Reading 21

The following passage is adapted from a short story by Cynthia Ozick entitled “What Happened to the Baby?” (2006 by Cynthia Ozick).

  1. When I was a child, I was
  2. often taken to meetings of
  3. my uncle Simon’s society,
  4. the League for a Unified
  5. Humanity. I could not be
  6. left alone at night, and my
  7. father, who was a detail man
  8. for a pharmaceutical
  9. company, was often away
  10. from home. He had recently
  11. been assigned to the
  12. Southwest. To our ears, places
  13. like Arizona and New Mexico
  14. might as well have been far-
  15. off planets. Yet Uncle Simon,
  16. my mother told me proudly,
  17. had been to even stranger
  18. regions. Sometimes a neighbor
  19. would be called in to look after
  20. me while my mother went off
  21. alone to one of Uncle Simon’s
  22. meetings. Going was important,
  23. she explained, if only to supply
  24. another body. The hall was likely
  25. to be half empty. Like all
  26. geniuses, Uncle Simon was—“so
  27. far,” she emphasized—
  28. unappreciated.
  29. Uncle Simon was not really my
  30. uncle. He was my mother’s first
  31. cousin, but out of respect, and
  32. because he belonged to an older
  33. generation, I was made to call
  34. him uncle. My mother revered
  35. him. “Uncle Simon,” she said, “is
  36. the smartest man you’ll ever
  37. know.” He was an inventor,
  38. though not of mundane things,
  39. and he had founded the League
  40. for a Unified Humanity.
  41. What Uncle Simon had invented
  42. was a wholly new language, one
  43. that could be spoken and
  44. understood by everyone alive. He
  45. had named it GNU, after the
  46. African antelope that sports two
  47. curved horns, each one turned
  48. toward the other. He had traveled
  49. all over the world, picking up
  50. roots and discarding the less-
  51. common vowels. He had gone to
  52. many countries in South
  53. America, where he interviewed
  54. Indians and wrote down, in his
  55. cryptic homemade notation, the
  56. sounds they spoke. And still,
  57. with all this elevated foreign
  58. experience, he lived, just as we
  59. did, in a six-story walkup in the
  60. East Bronx, in a neighborhood
  61. of small stores, many of them
  62. vacant. In the autumn, the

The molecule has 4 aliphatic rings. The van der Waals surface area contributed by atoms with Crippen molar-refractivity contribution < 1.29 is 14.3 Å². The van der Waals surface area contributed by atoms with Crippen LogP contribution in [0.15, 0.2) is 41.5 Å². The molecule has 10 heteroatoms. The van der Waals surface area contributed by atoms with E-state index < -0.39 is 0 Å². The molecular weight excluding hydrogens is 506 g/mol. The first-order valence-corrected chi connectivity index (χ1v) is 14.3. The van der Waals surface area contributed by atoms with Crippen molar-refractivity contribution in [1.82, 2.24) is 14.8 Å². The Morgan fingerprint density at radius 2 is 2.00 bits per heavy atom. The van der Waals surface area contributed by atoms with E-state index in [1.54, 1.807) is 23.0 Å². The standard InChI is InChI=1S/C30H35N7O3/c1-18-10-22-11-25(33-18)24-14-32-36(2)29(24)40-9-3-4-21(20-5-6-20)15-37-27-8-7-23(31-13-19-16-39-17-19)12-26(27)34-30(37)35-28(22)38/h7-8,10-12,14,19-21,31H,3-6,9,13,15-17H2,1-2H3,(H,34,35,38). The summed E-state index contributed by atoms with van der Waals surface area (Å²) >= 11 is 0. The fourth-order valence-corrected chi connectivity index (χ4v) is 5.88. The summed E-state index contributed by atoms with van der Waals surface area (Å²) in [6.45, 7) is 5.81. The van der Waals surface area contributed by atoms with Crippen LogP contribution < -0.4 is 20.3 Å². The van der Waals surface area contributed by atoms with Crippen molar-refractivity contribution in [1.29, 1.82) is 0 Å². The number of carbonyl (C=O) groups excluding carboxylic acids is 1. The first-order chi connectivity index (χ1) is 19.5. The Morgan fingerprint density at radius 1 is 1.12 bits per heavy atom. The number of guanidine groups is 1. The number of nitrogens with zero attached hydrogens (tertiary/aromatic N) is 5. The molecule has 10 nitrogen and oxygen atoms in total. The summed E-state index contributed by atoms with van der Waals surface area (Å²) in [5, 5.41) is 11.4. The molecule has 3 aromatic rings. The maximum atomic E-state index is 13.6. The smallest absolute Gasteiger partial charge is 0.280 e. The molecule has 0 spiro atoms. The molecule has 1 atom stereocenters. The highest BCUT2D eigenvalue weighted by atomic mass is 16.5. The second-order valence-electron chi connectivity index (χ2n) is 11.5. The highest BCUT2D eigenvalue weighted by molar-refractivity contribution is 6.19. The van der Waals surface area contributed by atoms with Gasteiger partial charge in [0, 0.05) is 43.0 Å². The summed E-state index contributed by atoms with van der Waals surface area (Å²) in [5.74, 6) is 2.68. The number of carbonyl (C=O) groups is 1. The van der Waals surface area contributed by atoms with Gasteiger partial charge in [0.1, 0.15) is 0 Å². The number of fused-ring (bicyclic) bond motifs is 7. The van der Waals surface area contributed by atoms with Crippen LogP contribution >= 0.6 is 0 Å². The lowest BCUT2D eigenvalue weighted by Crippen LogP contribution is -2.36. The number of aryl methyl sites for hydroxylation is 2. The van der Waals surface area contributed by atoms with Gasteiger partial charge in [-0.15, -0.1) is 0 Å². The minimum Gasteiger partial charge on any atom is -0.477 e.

63. windows of one of these stores
  64. would all at once be shrouded
  65. in dense curtains. Gypsies had
  66. come to settle in for the winter.
  67. My mother said it was the times
  68. that had emptied the stores. My
  69. father said it was the Depression.
  70. I understood it was the
  71. Depression that made him work
  72. for a firm cruel enough to send
  73. him away from my mother and
  74. me.
  75. Unlike my mother, my father did
  76. not admire Uncle Simon. “That
  77. panhandler,” he said. “God only
  78. knows where he finds these
  79. suckers to put the touch on.”
  80. “They’re cultured Park Avenue
  81. people,” my mother protested.
  82. “They’ve always felt privileged to
  83. fund Simon’s expeditions.”
  84. “Simon’s expeditions! If you ask
  85. me, in the last fifteen years he’s
  86. never gotten any farther than
  87. down the street to the public
  88. library to poke his nose in the
  89. National Geographic.”
  90. “Nobody’s asking, and since when
  91. are you so interested? Anyhow,”
  92. my mother said, “it’s not Simon
  93. who runs after the money, it’s her.”
  94. “Her,” I knew, was Uncle Simon’s
  95. wife, Essie. I was not required to
  96. call her aunt.
  97. She dresses up to beat the band
  98. and flatters their heads off,” my
  99. mother went on. “Well, someone’s
  100. got to beg, and Simon’s not the
  101. one for that sort of thing. Who’s
  102. going to pay for the hall? Not to
  103. mention his research.”
  104. “Research,” my father mocked.
  105. “What’re you calling research?
  106. Collecting old noises in order to
  107. scramble them into new noises.
  108. Why doesn’t he go out and get a
  109. regular job? A piece of work, those
  110. two—zealots! Not another penny,
  111. Lily, I’m warning you.”
  112. “It’s only for the annual dues—”
  113. “‘The League for Scrambling
  114. Noises. Ten bucks down the sewer.”
  115. He put on his brown felt fedora,
  116. patted his vest pocket to check for
  117. his train ticket, and left us.
  118. “Look how he goes away angry,”
  119. my mother said, “and all in front
  120. of a child. Vivian dear, you have to
  121. understand. Uncle Simon is ahead
  122. of his time, and not everyone can
  123. recognize that. Daddy doesn’t know,
  124. but someday he surely will. In the
  125. meantime, if we don’t want him
  126. to come home angry, let’s not tell
  127. that we’ve been to a meeting.”